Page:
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Watch US military’s successful test of micro-drone swarm launched from fighter jets

Perdix micro-UAV swarm demonstration held at China Lake, Calif. on Oct. 26, 2016. (Secretary of Defense Public Affairs/Released)
January 11, 2017
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The U.S. military has tested a large swarm of micro-drones and most people didn’t even realize it.

A video released by the Department of Defense shows the Perdix micro-UAV swarm being dropped from fighter jets in a test at China Lake, Calif. on Oct. 26, 2016.

Three F/A-18 Super Hornets were deployed to launch the swarm of 103 micro-drones.

Perdix micro-UAV swarm demonstration held at China Lake, Calif. on Oct. 26, 2016. (Secretary of Defense Public Affairs/Released)

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Perdix micro-UAV swarm demonstration held at China Lake, Calif. on Oct. 26, 2016. (Secretary of Defense Public Affairs/Released)

The drones, which have a wingspan of 12 inches, operate autonomously and share a distributed brain. They use artificial intelligence to carry out formations and collective decision-making for surveillance purposes.

Take a look at the test flight below:

“Perdix are not pre-programmed synchronized individuals, they are a collective organism, sharing one distributed brain for decision-making and adapting to each other like swarms in nature,” said William Roper, director of the Strategic Capabilities Office, in a DoD statement. “Because every Perdix communicates and collaborates with every other Perdix, the swarm has no leader and can gracefully adapt to drones entering or exiting the team.”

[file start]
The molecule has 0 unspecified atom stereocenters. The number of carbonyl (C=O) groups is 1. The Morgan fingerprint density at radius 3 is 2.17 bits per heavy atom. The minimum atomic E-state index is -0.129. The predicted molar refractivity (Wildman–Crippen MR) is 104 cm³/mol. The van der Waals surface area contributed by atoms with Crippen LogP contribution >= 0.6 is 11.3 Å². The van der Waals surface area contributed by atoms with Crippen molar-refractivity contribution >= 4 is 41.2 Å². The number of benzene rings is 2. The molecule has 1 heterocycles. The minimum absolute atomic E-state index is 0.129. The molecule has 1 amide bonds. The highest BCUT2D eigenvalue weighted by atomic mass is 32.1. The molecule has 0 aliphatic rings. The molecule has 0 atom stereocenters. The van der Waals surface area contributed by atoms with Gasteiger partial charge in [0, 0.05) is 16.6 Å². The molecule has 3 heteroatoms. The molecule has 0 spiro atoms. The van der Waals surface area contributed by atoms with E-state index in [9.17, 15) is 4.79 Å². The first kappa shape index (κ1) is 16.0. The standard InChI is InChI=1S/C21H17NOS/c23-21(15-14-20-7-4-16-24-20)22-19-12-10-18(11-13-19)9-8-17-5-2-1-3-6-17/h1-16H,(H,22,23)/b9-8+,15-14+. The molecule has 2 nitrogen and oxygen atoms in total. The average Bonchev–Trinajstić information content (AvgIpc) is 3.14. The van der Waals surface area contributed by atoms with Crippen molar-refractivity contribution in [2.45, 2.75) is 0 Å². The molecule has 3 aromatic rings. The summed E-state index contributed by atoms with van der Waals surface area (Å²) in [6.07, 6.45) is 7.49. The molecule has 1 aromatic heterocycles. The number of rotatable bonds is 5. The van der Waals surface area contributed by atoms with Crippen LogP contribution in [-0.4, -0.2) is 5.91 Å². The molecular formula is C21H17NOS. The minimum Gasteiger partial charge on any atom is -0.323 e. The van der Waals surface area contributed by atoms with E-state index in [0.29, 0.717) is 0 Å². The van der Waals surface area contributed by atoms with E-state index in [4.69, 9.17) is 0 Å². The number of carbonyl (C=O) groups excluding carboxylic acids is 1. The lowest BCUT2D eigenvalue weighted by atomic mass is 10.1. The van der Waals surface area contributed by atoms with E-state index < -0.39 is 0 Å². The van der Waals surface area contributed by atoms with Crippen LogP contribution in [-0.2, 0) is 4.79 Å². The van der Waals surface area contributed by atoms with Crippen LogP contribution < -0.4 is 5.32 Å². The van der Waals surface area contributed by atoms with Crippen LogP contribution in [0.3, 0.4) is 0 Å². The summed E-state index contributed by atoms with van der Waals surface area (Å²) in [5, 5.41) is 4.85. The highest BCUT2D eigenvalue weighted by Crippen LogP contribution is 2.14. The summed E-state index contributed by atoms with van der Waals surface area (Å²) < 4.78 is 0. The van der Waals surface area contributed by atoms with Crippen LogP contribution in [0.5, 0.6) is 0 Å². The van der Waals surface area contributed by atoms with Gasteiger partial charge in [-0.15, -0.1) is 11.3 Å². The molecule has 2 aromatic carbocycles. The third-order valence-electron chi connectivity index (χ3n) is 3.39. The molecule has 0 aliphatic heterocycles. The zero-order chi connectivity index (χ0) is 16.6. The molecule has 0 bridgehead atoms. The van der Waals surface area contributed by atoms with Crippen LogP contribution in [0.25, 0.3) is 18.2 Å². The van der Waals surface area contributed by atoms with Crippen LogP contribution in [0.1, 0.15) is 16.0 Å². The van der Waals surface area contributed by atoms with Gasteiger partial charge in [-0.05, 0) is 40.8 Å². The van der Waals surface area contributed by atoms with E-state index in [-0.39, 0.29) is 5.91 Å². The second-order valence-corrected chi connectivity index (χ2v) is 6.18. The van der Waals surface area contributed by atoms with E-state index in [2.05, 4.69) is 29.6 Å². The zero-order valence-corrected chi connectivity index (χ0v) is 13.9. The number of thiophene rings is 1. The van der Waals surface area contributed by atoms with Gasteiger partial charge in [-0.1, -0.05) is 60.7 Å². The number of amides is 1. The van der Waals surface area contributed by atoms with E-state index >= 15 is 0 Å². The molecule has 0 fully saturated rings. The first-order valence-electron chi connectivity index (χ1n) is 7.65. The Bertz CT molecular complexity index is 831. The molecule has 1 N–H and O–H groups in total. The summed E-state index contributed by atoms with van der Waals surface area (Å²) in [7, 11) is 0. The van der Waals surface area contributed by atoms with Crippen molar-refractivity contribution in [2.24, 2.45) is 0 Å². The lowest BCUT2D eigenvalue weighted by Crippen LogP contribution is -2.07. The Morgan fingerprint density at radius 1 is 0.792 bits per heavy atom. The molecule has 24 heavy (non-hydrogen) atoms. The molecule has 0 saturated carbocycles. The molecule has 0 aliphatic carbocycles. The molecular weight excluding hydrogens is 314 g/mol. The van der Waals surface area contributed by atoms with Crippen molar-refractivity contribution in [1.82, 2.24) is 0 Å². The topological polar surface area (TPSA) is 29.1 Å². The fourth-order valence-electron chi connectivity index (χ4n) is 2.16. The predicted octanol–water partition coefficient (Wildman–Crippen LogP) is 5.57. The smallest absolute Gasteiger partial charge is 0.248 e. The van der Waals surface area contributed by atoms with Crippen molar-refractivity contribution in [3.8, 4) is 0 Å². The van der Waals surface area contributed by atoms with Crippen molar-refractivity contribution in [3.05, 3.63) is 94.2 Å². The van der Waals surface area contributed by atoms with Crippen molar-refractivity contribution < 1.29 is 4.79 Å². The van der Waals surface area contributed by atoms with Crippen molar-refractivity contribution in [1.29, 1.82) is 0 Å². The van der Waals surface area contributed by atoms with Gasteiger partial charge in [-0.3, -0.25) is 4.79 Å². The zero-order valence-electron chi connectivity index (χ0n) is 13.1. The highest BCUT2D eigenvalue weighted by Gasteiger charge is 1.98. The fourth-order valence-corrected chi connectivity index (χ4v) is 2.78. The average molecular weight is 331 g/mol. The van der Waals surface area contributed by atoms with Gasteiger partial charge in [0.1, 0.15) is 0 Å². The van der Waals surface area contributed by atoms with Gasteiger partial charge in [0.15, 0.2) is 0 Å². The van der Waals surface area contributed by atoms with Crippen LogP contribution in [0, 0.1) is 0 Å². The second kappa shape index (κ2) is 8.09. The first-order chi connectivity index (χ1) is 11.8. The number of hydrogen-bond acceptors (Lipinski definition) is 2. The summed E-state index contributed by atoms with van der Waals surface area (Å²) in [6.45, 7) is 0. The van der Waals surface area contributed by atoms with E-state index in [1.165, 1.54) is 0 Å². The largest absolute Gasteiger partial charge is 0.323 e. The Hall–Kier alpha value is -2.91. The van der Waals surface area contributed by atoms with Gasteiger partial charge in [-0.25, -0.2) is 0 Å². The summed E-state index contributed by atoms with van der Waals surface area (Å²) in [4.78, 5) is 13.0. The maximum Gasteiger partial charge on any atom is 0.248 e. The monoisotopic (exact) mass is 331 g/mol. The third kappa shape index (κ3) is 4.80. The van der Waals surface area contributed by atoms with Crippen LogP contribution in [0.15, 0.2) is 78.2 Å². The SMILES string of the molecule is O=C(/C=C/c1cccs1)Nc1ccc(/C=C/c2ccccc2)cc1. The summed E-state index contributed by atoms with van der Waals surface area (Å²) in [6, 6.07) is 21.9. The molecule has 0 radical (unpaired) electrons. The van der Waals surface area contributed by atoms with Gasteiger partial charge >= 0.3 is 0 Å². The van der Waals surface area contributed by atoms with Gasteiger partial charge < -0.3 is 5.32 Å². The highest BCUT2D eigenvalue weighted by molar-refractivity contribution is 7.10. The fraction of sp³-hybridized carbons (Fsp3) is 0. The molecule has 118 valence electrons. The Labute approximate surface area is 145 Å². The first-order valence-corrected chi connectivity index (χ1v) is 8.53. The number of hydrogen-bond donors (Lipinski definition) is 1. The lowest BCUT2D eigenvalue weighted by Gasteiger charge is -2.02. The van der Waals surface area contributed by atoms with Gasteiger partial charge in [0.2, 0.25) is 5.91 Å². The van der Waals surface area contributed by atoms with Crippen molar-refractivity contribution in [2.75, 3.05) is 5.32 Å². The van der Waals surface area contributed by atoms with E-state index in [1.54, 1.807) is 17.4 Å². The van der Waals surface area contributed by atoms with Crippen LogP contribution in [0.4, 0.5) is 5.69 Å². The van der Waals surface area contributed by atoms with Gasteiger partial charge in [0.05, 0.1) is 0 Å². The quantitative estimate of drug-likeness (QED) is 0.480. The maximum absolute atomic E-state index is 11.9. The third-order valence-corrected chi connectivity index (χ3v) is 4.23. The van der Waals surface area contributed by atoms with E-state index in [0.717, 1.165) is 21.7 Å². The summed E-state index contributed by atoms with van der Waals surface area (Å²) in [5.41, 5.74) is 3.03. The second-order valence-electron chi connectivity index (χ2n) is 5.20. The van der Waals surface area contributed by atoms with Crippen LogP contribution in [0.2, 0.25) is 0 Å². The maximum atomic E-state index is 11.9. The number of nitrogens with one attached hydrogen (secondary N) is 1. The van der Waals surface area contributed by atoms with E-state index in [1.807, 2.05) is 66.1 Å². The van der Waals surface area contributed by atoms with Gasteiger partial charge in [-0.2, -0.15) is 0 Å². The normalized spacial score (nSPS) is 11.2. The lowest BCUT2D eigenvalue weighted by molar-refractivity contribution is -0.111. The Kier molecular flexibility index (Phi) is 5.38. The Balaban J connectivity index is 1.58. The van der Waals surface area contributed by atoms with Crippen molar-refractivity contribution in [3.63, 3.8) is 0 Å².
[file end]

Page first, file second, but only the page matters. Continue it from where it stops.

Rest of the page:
The drones were first designed by students at the Massachusetts Institute of Technology, but were modified for military testing by the scientists and engineers of MIT Lincoln Laboratory starting in 2013.

The video shows one of the first examples of the Pentagon’s use of teams comprised of “small, inexpensive, autonomous systems to perform missions once achieved only by large, expensive ones,” the DoD added.

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Roper said the micro-drones will always be accompanied by humans, but will enable them to make quicker and improved decisions.

Perdix micro-UAV swarm demonstration held at China Lake, Calif. on Oct. 26, 2016. (Secretary of Defense Public Affairs/Released)

Perdix micro-UAV swarm demonstration held at China Lake, Calif. on Oct. 26, 2016. (Secretary of Defense Public Affairs/Released)

Then-Secretary of Defense Ash Carter, who created SCO in 2012 said of the 2016 test, “I congratulate the Strategic Capabilities Office for this successful demonstration. This is the kind of cutting-edge innovation that will keep us a step ahead of our adversaries. This demonstration will advance our development of autonomous systems.”

Upon countdown, the drones are released but they are barely visible, and they transition right into place. The map shows where they headed, right on target, to disperse and execute their first mission — then their second, third and fourth missions.

Perdix is now in its sixth generation and can endure possible deployment conditions such as Mach speeds, subzero temperatures, and the shock of ejecting from the fighter jets’ flare dispensers.

Perdix was inspired by the consumer cellphone industry with repetitive design updates to produce innovative generations in batches as large as 1,000.

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